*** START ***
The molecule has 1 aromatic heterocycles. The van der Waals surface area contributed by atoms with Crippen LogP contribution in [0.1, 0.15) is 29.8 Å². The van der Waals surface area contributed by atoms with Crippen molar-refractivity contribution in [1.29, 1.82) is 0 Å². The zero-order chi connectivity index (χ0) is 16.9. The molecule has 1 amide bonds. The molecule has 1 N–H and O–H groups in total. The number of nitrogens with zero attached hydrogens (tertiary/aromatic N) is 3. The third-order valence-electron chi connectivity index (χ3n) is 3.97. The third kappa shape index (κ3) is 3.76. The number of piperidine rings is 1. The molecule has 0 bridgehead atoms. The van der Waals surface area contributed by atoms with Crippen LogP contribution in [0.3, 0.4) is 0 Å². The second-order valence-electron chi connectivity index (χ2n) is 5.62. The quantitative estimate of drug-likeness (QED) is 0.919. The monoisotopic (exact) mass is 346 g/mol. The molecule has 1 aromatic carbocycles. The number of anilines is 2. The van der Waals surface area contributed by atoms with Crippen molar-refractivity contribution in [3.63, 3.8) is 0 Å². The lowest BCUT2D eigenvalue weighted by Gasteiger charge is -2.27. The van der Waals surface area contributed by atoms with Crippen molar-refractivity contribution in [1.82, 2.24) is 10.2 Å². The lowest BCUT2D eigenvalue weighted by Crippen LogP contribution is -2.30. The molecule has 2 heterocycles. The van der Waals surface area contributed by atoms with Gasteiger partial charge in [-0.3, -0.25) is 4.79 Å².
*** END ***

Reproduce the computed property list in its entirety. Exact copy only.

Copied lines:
The molecule has 1 aromatic heterocycles. The van der Waals surface area contributed by atoms with Crippen LogP contribution in [0.1, 0.15) is 29.8 Å². The van der Waals surface area contributed by atoms with Crippen molar-refractivity contribution in [1.29, 1.82) is 0 Å². The zero-order chi connectivity index (χ0) is 16.9. The molecule has 1 amide bonds. The molecule has 1 N–H and O–H groups in total. The number of nitrogens with zero attached hydrogens (tertiary/aromatic N) is 3. The third-order valence-electron chi connectivity index (χ3n) is 3.97. The third kappa shape index (κ3) is 3.76. The number of piperidine rings is 1. The molecule has 0 bridgehead atoms. The van der Waals surface area contributed by atoms with Crippen LogP contribution in [0.3, 0.4) is 0 Å². The second-order valence-electron chi connectivity index (χ2n) is 5.62. The quantitative estimate of drug-likeness (QED) is 0.919. The monoisotopic (exact) mass is 346 g/mol. The molecule has 1 aromatic carbocycles. The number of anilines is 2. The van der Waals surface area contributed by atoms with Crippen molar-refractivity contribution in [3.63, 3.8) is 0 Å². The lowest BCUT2D eigenvalue weighted by Gasteiger charge is -2.27. The van der Waals surface area contributed by atoms with Crippen molar-refractivity contribution in [1.82, 2.24) is 10.2 Å². The lowest BCUT2D eigenvalue weighted by Crippen LogP contribution is -2.30. The molecule has 2 heterocycles. The van der Waals surface area contributed by atoms with Gasteiger partial charge in [-0.3, -0.25) is 4.79 Å².